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Thursday, 18 September 1958


Mr WEBB (Stirling) .- lt appears to me that the general theme of the two supporters of the Government who have already spoken on this bill is that the social service benefits since this Government was elected to office have been of greater value than those provided under the Chifley Labour Government. That is untrue, and those who make such a statement know that it is untrue, as I shall prove. The fact is that every recipient of social service benefits since this Government has been in office has been short-changed. Increases to which the Minister for Health (Dr. Donald Cameron) referred have not kept pace with inflation. The fact is that the people have been and are still paying more for the shrunken benefits they actually receive. Taxpayers are passing into higher income tax groups, and although they pay more in taxes for the benefits they receive, they get less in their pay packet and actually lose in social service benefits.

I shall deal with a few of the Minister's statements as I proceed. There is only one way to compare the basis of social service benefits with those that were provided in 1948-49 under a Labour government. The Minister for Health said that age pensioners to-day received 9s. lid. a week more than they received in 1948-49. Even supporters of the Government will admit that pensioners to-day are entitled to enjoy the increased prosperity that this Government has been talking about over the years. There is only one way to make a comparison. Let us consider the basic wage of 1948. under a Labour government, when social service benefits reached their peak. The basic wage then was £5 10s. a week. If the basic wage had not been pegged by mis Government, it should now be £13 9s. or 131 per cent, higher. On that basis the age pensioner who was receiving £2 2s. 6d. a week in 1948 and is now receiving £4 7s. 6d. should be getting a pension of at least £4 18s. to correspond with the level of the basic wage as it should be now. The age pensioner, therefore, is actually losing 10s. 6d. and not gaining 9s. lid. as the Minister has claimed.

That applies also to the widows. A class A widow pensioner was getting £2 7s. 6d. in 1948, and is getting £4 12s. 6d. to-day. On the difference in the basic wage, she should be getting £5 10s. The class B widow was receiving £1 17s. 6d. in 1948, and is now receiving £3 15s., but should be paid £4 6s. So, the class A widows are losing 17s. 6d. a week and the class B widow is losing lis. a week. That applies also to all other social service benefits. They are all losing because this Government is in office and values have declined.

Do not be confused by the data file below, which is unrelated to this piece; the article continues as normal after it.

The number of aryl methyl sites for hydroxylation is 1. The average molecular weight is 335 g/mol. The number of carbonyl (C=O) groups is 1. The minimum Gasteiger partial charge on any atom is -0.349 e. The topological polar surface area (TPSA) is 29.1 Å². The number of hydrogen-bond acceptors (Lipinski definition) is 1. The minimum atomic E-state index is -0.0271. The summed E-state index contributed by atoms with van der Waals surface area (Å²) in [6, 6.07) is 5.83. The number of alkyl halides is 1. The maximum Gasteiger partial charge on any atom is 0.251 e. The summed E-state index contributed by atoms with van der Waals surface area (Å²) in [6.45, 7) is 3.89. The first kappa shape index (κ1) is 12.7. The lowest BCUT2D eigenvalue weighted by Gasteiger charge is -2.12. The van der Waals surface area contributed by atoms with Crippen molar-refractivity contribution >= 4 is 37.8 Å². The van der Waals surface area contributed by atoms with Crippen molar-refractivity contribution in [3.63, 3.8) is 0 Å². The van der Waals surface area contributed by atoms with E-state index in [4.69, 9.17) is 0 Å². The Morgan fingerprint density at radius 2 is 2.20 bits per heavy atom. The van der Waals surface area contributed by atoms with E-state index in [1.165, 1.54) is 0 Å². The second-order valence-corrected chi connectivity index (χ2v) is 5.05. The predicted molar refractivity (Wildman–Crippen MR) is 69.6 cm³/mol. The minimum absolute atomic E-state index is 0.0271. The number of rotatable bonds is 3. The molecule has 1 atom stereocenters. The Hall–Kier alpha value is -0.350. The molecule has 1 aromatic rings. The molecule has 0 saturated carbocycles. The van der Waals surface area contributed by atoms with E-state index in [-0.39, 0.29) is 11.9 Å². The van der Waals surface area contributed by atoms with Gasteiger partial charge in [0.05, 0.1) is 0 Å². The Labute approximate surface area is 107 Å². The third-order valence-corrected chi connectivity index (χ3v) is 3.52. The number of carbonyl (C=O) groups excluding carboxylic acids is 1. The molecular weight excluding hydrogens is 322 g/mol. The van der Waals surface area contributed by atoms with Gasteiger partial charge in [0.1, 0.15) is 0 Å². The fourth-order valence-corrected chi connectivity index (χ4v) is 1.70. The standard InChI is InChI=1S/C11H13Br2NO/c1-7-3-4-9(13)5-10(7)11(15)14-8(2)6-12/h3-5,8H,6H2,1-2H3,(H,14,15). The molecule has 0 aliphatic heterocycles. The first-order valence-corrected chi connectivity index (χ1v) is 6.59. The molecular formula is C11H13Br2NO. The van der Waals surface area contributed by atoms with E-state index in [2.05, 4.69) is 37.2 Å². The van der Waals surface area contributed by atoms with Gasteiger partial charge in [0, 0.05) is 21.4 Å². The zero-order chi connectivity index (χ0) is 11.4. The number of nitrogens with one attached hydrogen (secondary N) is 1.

The Minister did not mention the maternity allowance which reached its peak in 1948 under a Labour government and has not been increased since. The maternity allowance should be doubled at least to give a value equivalent to the benefit that the expectant mother received in 1948-49.

A comparison of child endowment payments is interesting, and it is very important to-day because the burden of the family is becoming increasingly heavy. The parents of two children received 10s. in child endowment in 1948. To-day, they receive 15s. a week under this Government, but on the basis of the basic wage, they should be receiving £1 3s. and so are losing 8s. a week or more than £20 a year. A family of three children was receiving £1 in child endowment in 1948 and is now receiving £1 5s., but to retain 1948 values, the parents should be receiving £2 6s. So they are losing £1 ls. a week, or £54 a year. The parents of four children received £1 10s. in 1948 compared with £1 15s. to-day; but as they should be getting £3 9s. they are losing £88 a year. Child endowment for a family of five children in 1948 was £2 a week and is now £2 5s., but it should be £4 lis.; so that family is losing £2 6s. a week or £119 a year.

Is it any wonder that families are suffering because this Government is in office?

The bigger the family the greater its loss as a result of this Government's administration. In addition, the families are paying more in taxation while missing out on benefits. The taxpayer on the basic wage with a family of two children paid 16s. a year in taxation in 1948. To-day, the same taxpayer pays £14 12s. a year. That is how this Government is helping the family group. I direct attention to that situation because it is important that the people should realize these things. It emphasizes the big lie that was told in 1949 when the present Prime Minister (Mr. Menzies) went to the people and said -

The value of social services will be at least maintained. Indeed, they will be increased. Pensioners can rely upon us for justice.